Abl is a very important protein in our cells. It is involved in cell division, cell differentiation (cells becoming specialised to do particular jobs), cell adhesion (where cells connect with each other), and repairing damaged DNA. All of these activities need to be kept under close control – cancer occurs when cells divide uncontrollably. The Abl gene includes the instructions for several control switches that form part of the normal Abl protein. These allow the cell to turn the activity of Abl up and down as needed.

Bcr has several roles in cells, but they are not relevant to this story. It’s what happens when it is fused to Abl that is important here.

When the swap happens to make the Philadelphia chromosome, the genes for Bcr and Abl are spliced together. The cut and join happens inside the Abl gene. Unfortunately some of the control switches for Abl get swapped out, effectively taking away the brakes. The Bcr part also brings with it an extra “on” switch – acting as an accelerator.

Just like a car with no brakes and the accelerator pressed down hard, Bcr-Abl can’t stop. In this case it can’t stop making cells divide. A serious problem indeed.

How can this runaway enzyme be stopped?

Abl and Bcr-Abl enzymes are kinases. These are families of enzymes that switch on other enzymes one after another in a chain that eventually leads to a cell doing something specific, such as dividing, or turning into a white blood cell. All kinase enzymes use a molecule called ATP which has to fit in the active site as part of the reaction. 

Many drugs work by sticking or binding in the active site cavity of an enzyme and stopping the normal reactions happening. These drugs are called inhibitors.

A lot of work has gone into finding chemicals that bind to the active site of kinases instead of ATP. The idea being that the drug will get in the way, so ATP can’t get in and the enzyme can’t work. However, any inhibitor that affected all of the kinases in the body would be disastrous as it would essentially shut down all of the cells of the body. This was why scientists were initially wary of making drugs that affected these enzymes.

As we learned more about kinases we discovered that there are enough differences between them that it is possible to make drugs that only affect one or a very few kinases. Many drugs created over the last twenty years do just this.

“Druggable target” is a phrase created by scientists trying to discover new medicines. It is used to describe something biological, usually an enzyme or protein, that has the potential for a drug to bind tightly, affecting its activity, and have a beneficial effect for patients.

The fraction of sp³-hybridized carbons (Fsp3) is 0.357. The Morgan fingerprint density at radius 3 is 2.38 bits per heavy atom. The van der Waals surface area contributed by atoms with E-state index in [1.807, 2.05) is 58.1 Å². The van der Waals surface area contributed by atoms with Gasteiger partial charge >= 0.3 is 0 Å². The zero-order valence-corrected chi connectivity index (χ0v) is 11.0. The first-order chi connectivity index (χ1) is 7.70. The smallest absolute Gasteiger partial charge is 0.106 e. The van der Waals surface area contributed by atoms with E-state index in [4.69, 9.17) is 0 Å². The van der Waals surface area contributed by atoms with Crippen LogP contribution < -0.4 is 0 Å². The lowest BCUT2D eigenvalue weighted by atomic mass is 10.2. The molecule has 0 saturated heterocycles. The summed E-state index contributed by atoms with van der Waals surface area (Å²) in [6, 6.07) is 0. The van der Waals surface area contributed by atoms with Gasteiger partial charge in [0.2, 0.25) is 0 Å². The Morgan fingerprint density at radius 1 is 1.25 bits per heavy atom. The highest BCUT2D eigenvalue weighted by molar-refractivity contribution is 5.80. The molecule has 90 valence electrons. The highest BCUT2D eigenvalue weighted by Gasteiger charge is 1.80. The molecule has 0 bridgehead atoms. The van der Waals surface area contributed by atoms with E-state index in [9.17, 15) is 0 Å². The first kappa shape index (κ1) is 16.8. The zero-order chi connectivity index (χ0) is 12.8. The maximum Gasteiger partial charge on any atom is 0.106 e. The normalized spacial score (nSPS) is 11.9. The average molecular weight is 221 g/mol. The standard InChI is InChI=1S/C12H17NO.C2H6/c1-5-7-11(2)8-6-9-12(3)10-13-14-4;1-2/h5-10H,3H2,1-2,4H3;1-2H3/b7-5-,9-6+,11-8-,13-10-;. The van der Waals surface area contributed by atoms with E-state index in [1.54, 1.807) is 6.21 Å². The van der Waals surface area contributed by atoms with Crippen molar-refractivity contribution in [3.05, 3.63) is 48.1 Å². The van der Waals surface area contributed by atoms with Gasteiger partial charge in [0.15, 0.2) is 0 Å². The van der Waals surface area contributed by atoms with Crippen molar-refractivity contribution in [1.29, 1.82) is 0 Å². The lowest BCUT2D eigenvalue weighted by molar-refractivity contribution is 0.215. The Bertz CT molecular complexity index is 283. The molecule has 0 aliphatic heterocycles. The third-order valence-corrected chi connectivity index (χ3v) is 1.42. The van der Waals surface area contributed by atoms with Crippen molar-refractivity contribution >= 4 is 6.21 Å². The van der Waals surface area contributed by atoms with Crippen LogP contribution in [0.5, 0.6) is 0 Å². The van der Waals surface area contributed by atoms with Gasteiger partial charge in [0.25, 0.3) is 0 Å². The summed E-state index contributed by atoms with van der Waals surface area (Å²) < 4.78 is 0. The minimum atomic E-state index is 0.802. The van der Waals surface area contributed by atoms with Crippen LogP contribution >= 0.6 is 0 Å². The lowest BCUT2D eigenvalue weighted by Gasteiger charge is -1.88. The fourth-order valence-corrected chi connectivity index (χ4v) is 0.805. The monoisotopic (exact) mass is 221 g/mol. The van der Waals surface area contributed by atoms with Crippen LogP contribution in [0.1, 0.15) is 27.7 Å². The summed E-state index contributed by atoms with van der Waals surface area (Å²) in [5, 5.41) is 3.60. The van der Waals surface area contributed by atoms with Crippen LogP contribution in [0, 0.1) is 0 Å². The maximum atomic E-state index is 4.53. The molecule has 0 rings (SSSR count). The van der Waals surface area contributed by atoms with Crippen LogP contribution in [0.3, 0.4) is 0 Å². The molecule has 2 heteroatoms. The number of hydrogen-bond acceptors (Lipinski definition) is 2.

Bcr-Abl with its active site that bound ATP, the differences between it and other kinase enzymes and the well understood consequences of its runaway activity was most definitely a druggable target.

Turning science into medicine

When a druggable target has been identified by the scientific community, several pharmaceutical companies, biotech companies and scientists in government or charity funded labs such as the CRUK research centres will start looking for a suitable new drug. Many of these projects will fail as medicines because they can’t find quite the right chemical, it turns out to be poisonous, can’t get into the body or doesn’t work as well as hoped. The scientists involved still learn a lot about the biology they studied or the compounds they made, so the time and money isn’t entirely wasted. These results can be shared with other scientists in scientific papers.

When a project is successful the scientists who created that new drug get to tell their story and in this case it was the company Ciba-Geigy (now Novartis).

What did Ciba Geigy do?

What the scientists did was very typical for drug discovery companies at the time and much of the drug discovery process still works this way today. The decision to start a new drug discovery project can ultimately involve the investment of many millions of pounds with no guarantee of success. Many small scale projects are started to test scientists’ ideas and only when there is enough evidence that a project could succeed in becoming a new medicine will a company invest the resources needed to create a new drug. Glivec emerged from work that was originally done for a different aspect of cancer.

Making new chemicals to test.

Using the knowledge that was available about the types of chemicals, usually called compounds, that might work, they tested many thousands to see how they affected the Bcr-Abl enzyme on its own. Once they had found a few compounds that had an effect, they started to change them little by little, to see whether that made them better or worse at inhibiting or slowing down Bcr-Abl. To help with this they used computer models to help predict whether their changes made the next molecules a better fit. 

They also tested them against the other kinase enzymes to make sure that they weren’t affecting them as well. A small number were affected but not enough to stop the project. In fact this is why Glivec works for GIST where it blocks a different kinase enzyme that has become mutated, also causing uncontrolled cell division.

The most promising of these compounds needed a few extra changes to make sure it could easily dissolve in water and be absorbed by the body. This new compound was STI571, which was eventually named Imatinib, its chemical name or Glivec, its trade name. Although it was not named Glivec until later in its development, it will be referred to as Glivec for consistency.

How does it affect cells?

The next step was to test whether Glivec affected the Bcr-Abl enzyme in cells from people with CML. It was also tested in normal cells to see if it had any unwanted effects. Finally Glivec was tested on cells with other cancers to see if it had any effect on them.